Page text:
The intragastric balloon helps you lose weight by physically occupying space in your stomach, encouraging portion control. The procedure transforms your relationship with food and amplifies long-term weight loss results with dietary counseling.

To perform the procedure, you’ll be under sedation, so arrange for someone to collect you and stay with you for 24 hours afterward. This ensures that you don’t accidentally harm yourself or others.

How It Works

A gastric balloon, a non-surgical weight loss option, operates on the principle of reducing stomach capacity and promoting a feeling of fullness. The procedure involves inserting a deflated silicone balloon into the stomach through the mouth, which is then filled with a sterile saline solution. As the balloon expands, it takes up space in the stomach, restricting the amount of food it can hold. This makes patients feel full more quickly and consume smaller portions during meals. 

The adjustable gastric balloon is a temporary weight loss device that helps you lose and maintain a healthier body weight. The procedure uses minimally invasive techniques without general anesthesia. For a maximum of six months, the gastric balloon will remain in your stomach, assisting you in practicing portion control and forming healthier eating habits. Combined with medically-backed support, the procedure completely transforms your relationship with food.

To prepare for a balloon adjustment, you must follow a clear liquid diet for three days before the appointment. Your doctor will perform the endoscopic procedure under sedation. You will stay in the clinic for a few hours afterward to ensure you tolerate the balloon. When the procedure is complete, your doctor drains and removes the balloon from your stomach endoscopically.

How It’s Placed

The gastric balloon is a non-surgical, temporary weight loss device that takes up space in your stomach to help you control portion sizes and develop healthy eating habits. The intragastric balloon promotes weight loss by occupying space in the stomach, interfering with stomach emptying, and stimulating stretch receptors to feel complete.

The adjustable balloon procedure is performed under sedation and lasts about a half-hour. First, your doctor will move a thin tube called a catheter with the deflated balloon attached to it down your throat and into your stomach. Next, they’ll use the endoscope to carefully examine your esophagus and stomach for any conditions that could make a gastric balloon unsafe (such as a large hiatal hernia or stomach ulcer). When everything appears satisfactory, they will add saline to the balloon until it is about the size of a grapefruit.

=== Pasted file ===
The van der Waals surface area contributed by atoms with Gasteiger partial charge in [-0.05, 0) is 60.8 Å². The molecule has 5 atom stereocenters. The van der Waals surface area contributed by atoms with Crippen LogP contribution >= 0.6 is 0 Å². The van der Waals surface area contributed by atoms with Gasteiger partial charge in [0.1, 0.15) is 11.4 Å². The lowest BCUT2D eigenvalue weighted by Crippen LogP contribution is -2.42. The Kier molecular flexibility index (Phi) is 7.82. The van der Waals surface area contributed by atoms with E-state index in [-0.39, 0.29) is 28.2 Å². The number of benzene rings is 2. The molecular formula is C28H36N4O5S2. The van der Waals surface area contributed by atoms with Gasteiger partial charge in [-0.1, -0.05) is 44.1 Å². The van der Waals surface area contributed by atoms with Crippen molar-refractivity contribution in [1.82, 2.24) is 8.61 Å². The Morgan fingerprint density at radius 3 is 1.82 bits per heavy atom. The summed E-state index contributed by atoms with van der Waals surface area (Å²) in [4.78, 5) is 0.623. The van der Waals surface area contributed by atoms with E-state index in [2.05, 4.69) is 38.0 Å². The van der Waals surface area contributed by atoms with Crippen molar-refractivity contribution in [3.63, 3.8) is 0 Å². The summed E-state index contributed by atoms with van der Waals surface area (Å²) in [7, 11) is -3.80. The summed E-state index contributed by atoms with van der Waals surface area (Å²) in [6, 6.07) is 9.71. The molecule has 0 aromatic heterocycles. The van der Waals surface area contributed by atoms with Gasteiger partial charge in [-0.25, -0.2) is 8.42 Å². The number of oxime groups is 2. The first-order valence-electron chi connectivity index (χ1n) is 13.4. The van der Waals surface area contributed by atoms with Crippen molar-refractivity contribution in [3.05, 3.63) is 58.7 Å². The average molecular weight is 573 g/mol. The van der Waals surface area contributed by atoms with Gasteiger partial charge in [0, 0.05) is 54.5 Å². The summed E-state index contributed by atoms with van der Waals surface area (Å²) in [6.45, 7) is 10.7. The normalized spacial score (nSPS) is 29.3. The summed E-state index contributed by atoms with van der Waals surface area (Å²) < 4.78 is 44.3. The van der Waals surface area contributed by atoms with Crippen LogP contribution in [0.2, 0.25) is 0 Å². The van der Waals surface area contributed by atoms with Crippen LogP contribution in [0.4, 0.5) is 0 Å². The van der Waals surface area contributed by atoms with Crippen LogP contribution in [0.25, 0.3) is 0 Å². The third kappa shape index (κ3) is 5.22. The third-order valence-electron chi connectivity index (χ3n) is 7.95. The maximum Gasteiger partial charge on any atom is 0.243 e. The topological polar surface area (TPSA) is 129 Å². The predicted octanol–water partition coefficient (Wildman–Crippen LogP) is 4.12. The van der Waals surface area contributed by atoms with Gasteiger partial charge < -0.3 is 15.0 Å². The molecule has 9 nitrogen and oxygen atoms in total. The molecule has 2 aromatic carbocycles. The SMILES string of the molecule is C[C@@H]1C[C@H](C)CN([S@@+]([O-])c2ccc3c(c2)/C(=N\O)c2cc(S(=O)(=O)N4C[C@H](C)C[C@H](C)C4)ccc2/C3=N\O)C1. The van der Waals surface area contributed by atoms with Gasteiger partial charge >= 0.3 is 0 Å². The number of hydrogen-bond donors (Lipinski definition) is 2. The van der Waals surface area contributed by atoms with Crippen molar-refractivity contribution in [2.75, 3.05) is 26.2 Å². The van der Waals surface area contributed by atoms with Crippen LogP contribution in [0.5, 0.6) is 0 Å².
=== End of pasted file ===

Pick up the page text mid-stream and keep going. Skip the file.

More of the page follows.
Once the balloon is in place, you’ll begin a liquid diet. Depending on your needs, this will advance to a soft and regular diet. Most patients experience discomfort for only a few days as the stomach adjusts to the balloon. However, some people may experience nausea, reflux, or vomiting. Medication is an easy way to manage these transient symptoms.

How It’s Removed

Unlike other invasive surgical options, gastric balloons are non-permanent and can be removed in a non-invasive, endoscopic procedure. Your doctor advances a thin tube called a catheter down your throat and into your stomach while you’re sedated to remove the balloon through your mouth or esophagus. You’ll be discharged within a few hours of your procedure.

The balloon also interferes with stomach emptying, promoting portion control and helping you develop healthy new eating habits.

You’ll follow a liquid diet for the first two weeks after your balloon is placed and then transition to a regular diet with a gradual transition to solid foods. Your weight loss team will guide you through the entire process and help you with your food choices.

Most balloons are designed to remain in the stomach for up to six months, but you can choose to have your balloon removed earlier if you’re experiencing stalled progress or complications like a ruptured or displaced balloon. When the time comes for removal, your surgeon will perform an endoscopic procedure to puncture the balloon, suction its filling, and withdraw it from the stomach. The removal procedure can be painful, but it is not dangerous and will be followed by a comprehensive behavior modification program to promote long-term success.

Side Effects

An adjustable gastric balloon is a non-surgical and non-permanent weight loss tool. It is restricted to individuals who fulfill specific requirements, such as having a BMI that falls into the overweight or obese range and having medical issues, including high blood pressure, diabetes, sleep apnea, or fatty liver disease that can be improved with weight loss.

After the procedure, you will be on a liquid-only diet for three days, gradually returning to a solid diet. You will have to eat slowly and chew your food thoroughly.

You may experience pain, discomfort, or nausea the first few days after your procedure, which is uncommon and does not last long.

There is a small risk that your balloon could deflate or migrate into the intestines, although this is rare and typically caused by a stomach injury. Different intragastric balloons have tracking devices to alert you and your medical team should this occur.

Some people will find their balloons intolerant due to stomach sensitivity, which usually results in early balloon removal and a high recidivism rate (weight regain).